That the 3DS will be hacked is inevitable; the real question, though, is if Nintendo will bring the hammer down on the hackers (I bet they will).  They really went after the sellers of the R4 cards that let people play pirated DS ROMs, and that took a special card; the 3DS has a standard SD slot, and unless Nintendo updates their firmware more religiously than Sony does, it will be cracked just as fast as the PSP has been.

The import gaming market is niche; it’s more niche than just about any other market (it certainly doesn’t hold a candle to the “Parents, you should buy your kids these games so they leave you alone” market).  Elite Beat Agents, one of the best DS games to come out in the US (even though it only sold ~180k copies), did as well as it did (though still not as good as Nintendo had hoped) because of how many people imported (and raved about) Osu! Tatakae! Ouendan! That’s probably the biggest impact any imported game has had on the American market, and it wasn’t good enough.

Mom and Pop don’t care that the PS3 can play Japanese games; they only care that it can play whatever games Junior wants, and maybe that it can watch them new fancy DVDs.  The main market for the 3DS doesn’t care that it won’t be region free like the DS and PSP are, they only care that it will get their kids to shut the hell up on the drive to Grandma’s.


In search of something to watch

by wfgodbold

I finished Legend of the Legendary Heroes (yes, that’s the actual title) on Hulu last night.  It was pretty entertaining, though the ending was just a set up for a longer story arc.

Since it just finished airing in Japan last December, it’s too soon (probably) for any official talk of a sequel; for that matter, I don’t know if the light novels have progressed far enough in the story for any sequels to have coherent plots (Full Metal Panic ran into that problem; though now that the story has finished, it’s possible that Kyoto Animation will continue where they left off with The Second Raid).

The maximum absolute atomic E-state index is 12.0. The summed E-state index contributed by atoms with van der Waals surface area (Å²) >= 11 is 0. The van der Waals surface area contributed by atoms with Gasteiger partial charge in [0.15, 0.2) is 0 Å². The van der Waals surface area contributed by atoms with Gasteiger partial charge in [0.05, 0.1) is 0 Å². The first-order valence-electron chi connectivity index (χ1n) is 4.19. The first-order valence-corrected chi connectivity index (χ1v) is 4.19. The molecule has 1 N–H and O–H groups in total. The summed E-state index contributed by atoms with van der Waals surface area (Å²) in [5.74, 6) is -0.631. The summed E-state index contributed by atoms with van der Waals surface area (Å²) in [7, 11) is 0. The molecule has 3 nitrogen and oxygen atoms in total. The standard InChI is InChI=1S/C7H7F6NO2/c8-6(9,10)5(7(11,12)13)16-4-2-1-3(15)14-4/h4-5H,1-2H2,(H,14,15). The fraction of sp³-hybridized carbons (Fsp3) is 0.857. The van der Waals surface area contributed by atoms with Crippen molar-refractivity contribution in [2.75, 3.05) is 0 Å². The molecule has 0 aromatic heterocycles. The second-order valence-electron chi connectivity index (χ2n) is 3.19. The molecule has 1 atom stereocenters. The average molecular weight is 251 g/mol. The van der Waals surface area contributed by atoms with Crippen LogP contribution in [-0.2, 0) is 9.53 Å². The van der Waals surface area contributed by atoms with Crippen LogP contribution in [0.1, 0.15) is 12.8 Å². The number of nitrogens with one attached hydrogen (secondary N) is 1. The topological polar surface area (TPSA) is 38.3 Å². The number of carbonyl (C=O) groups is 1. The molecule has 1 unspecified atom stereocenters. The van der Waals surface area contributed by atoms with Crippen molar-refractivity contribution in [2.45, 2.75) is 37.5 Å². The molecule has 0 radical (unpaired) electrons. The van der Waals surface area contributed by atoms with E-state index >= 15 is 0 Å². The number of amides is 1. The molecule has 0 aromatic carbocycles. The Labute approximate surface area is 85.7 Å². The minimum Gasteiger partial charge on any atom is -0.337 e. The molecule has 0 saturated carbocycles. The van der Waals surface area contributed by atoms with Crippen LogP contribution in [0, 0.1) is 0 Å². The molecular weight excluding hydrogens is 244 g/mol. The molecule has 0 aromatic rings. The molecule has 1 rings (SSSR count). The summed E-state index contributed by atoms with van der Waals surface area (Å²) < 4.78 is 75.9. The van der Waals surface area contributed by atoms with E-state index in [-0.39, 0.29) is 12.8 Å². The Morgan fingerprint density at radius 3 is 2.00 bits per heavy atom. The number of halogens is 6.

None of the other anime on Hulu really interests me (and those that might are dubbed instead of subbed); maybe Crunchyroll will have something that does (hopefully of of the titles that’s free and not one that requires a paid membership).

If I can’t find anything, I’ll just go back to Netflix and find some multi-season TV show to stream.  I’d prefer anime, but Netflix only streams dubs; I could always finally watch the rest of Stargate SG-1


Well, that tears it

by wfgodbold

I’m not getting a 3DS at launch (since there aren’t any games I’d want for it), and probably not any time soon (if ever) once games I’m interested in come out for it; it’s definitely region locked.

It does seem stupid to hamstring your system just so that a feature most parents will probably either a) not know about, or b) not use, can be implemented.  Like I said before, though; import gamers don’t make up a significant enough fraction of the user base to really have any kind of impact on Nintendo’s decisions; we’re stuck with whatever they decide.

Of course, for Japanese in the US (or foreigners in Japan) or Europe, you won’t be able to buy any games unless you also purchase a local system.

The rating system explanation still strikes me as a cop out; I imagine the main reason is actually to prevent reverse importing (since the yen is still strong) and shore up sales in the various regions.

Oh well; it will sell like a house on fire, and everyone will marvel over how amazing the glassless 3D is while I’m crying into my beer and playing games the old-fashioned way: flat.